Reusing architectural patterns, code and data models is a good way of ensuring quality in your projects. But every organization is different. For example, the type of staff you employ, the number of process instances you run etc. With BPM studio, process analysts have a simulation tool to make sure that the processes they design are efficient in terms of resource utilization and throughput. Michael Stapf showed in his session "Simulation von BPMN 2.0 Prozessmodellen mit BPM 11g" how to simulate a model that is created in BPMN 2.0 with Oracle BPM Studio 11g. The nice thing is, you don't have to deploy the model, nor do you need to implement all the services to run the simulation. The simulation engine checks the quality on a totally different level: it gives you the opportunity to monitor and control your process design. This is a very effective way of finding bottlenecks before you actually implement them in your organization. Changing a process that is in production is much harder than changing a design, obviously... A nice new feature in (Feature pack) is the round trip simulation: you can add data from your running instances and feed that into the simulation models. 

Social BPM
So far I talked about ensuring code quality with Continuous integration and AIA and ensuring quality of design with AIA and process simulation. But a lot of quality gets injected in your process at runtime. People work together, make decisions, talk to each other, learn from similar cases etc etc. Social BPM is a term to indicate the application of Collaborative work to Business Process Management. Manas Deb explained in his SOA keynote "Social and collaborative BPM pushing organizational excellence" what this means for your organizations and how this helps you improve the quality of your organization.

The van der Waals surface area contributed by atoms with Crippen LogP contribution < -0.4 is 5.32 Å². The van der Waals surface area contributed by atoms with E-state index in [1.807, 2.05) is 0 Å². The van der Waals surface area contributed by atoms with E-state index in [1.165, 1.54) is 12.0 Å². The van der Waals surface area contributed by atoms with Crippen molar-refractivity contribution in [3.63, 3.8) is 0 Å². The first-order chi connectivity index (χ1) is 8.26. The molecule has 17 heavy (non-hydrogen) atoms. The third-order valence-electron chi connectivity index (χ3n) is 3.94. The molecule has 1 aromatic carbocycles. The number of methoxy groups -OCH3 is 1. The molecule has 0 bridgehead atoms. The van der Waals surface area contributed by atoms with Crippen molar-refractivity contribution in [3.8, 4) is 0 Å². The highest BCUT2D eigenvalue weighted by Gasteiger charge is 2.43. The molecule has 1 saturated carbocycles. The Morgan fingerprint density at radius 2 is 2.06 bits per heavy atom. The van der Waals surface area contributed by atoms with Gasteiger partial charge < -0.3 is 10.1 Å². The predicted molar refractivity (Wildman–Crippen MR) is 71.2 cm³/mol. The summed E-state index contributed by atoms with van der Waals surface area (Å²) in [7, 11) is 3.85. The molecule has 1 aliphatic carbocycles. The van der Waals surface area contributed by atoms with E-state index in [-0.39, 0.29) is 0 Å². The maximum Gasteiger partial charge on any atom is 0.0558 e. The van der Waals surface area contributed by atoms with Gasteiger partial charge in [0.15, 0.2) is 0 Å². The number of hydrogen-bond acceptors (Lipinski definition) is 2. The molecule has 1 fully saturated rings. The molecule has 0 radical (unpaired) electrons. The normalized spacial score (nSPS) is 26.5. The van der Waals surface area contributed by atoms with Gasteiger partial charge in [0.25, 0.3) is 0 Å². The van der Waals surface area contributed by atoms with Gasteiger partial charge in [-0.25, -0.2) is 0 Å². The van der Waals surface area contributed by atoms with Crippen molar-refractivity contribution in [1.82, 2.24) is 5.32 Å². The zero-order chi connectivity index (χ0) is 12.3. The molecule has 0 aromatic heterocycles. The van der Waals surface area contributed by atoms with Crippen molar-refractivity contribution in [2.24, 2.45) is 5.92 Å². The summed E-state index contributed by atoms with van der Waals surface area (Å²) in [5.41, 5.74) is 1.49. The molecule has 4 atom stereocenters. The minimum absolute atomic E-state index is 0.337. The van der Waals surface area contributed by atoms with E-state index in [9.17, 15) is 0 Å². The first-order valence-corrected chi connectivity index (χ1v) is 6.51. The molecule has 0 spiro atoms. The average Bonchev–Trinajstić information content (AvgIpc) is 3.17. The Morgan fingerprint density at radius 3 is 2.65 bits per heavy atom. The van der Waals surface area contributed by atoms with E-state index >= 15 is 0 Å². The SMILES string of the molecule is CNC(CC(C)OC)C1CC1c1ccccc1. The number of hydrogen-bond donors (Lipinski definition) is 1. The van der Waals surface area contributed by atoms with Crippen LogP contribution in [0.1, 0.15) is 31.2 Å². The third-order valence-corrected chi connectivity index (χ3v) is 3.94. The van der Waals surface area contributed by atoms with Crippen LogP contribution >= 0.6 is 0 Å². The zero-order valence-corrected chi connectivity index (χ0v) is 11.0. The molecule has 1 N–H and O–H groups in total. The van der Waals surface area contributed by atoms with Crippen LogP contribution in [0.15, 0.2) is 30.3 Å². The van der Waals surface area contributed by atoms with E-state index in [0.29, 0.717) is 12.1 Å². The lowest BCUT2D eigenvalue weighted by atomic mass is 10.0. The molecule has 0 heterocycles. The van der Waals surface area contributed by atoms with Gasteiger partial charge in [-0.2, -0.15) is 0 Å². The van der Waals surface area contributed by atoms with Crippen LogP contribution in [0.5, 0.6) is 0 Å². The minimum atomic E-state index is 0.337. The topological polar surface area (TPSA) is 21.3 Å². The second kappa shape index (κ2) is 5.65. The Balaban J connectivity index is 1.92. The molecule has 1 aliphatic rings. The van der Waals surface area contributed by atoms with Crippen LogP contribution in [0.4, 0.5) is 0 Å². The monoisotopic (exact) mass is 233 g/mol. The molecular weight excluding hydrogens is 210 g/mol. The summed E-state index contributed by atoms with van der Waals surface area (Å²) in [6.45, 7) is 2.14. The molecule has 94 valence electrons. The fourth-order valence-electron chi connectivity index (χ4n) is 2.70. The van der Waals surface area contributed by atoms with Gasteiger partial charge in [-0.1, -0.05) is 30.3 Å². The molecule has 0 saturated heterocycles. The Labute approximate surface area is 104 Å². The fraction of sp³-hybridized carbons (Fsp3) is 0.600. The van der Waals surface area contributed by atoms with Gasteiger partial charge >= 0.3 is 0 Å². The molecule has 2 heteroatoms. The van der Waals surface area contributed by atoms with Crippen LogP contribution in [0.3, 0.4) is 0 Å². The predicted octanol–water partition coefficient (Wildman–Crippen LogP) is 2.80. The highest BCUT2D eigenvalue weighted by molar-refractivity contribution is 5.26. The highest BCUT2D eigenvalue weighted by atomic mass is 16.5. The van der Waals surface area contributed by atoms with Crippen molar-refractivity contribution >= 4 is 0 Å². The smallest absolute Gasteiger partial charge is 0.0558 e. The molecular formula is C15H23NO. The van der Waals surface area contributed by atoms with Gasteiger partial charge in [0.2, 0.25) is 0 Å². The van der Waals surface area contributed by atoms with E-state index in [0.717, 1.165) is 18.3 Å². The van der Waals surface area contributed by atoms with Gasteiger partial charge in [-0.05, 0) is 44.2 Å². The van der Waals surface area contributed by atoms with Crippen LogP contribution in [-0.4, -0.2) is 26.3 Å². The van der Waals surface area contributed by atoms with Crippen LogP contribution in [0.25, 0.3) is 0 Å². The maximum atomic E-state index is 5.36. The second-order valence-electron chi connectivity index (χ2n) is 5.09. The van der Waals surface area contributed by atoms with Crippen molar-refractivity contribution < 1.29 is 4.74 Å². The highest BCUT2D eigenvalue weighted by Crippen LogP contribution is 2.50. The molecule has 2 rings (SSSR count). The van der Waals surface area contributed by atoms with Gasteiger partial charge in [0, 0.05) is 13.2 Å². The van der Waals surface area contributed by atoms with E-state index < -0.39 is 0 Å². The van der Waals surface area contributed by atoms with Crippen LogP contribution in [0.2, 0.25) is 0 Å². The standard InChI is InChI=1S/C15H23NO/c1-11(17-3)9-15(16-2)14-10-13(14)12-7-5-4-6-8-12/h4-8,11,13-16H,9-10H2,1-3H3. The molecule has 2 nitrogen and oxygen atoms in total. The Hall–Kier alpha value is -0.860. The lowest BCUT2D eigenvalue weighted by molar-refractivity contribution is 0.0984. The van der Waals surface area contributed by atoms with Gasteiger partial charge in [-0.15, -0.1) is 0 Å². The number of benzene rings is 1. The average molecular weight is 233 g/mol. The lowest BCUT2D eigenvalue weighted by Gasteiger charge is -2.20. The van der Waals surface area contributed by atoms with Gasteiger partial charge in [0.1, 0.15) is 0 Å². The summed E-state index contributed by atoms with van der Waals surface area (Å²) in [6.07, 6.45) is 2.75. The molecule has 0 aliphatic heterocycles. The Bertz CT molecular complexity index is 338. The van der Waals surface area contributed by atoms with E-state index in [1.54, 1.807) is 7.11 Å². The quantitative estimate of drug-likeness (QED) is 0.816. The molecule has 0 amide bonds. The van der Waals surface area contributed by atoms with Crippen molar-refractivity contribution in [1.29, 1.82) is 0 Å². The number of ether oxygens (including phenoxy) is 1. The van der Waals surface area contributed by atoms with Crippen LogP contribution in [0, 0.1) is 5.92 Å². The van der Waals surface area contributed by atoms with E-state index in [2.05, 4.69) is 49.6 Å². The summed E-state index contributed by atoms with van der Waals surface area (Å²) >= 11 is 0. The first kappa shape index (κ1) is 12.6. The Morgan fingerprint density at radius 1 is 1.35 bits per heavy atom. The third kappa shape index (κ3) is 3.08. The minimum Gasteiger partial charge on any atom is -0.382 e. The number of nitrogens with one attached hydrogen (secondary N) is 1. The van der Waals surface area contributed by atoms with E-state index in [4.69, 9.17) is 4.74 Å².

I really enjoyed this session. I graduated in Cognitive Science in the 90s and a large part of the curriculum at the time was CSCW or computer supported collaborative work. At that time, the tooling and connections (internet) was not as developed as it is now. It is good to see the application of these concepts in modern tooling like Oracle BPM. 

For me this was a very successful day. I enjoyed running into the "Oracle crowd", and attending sessions both in German and in English. I learned a lot. Unfortunately I did not learn enough German to do my presentations in German, so tomorrow I will talk in English about using the BPA Suite to generate BPEL and how User Experience and BPM fit together (using Fusion apps as an example). This fits nicely with the themes I have discussed so far.  I think the DOAG program is really well balanced, it is a nice location and after attending DOAG2011, everybody should be able to produce modern high quality applications ;)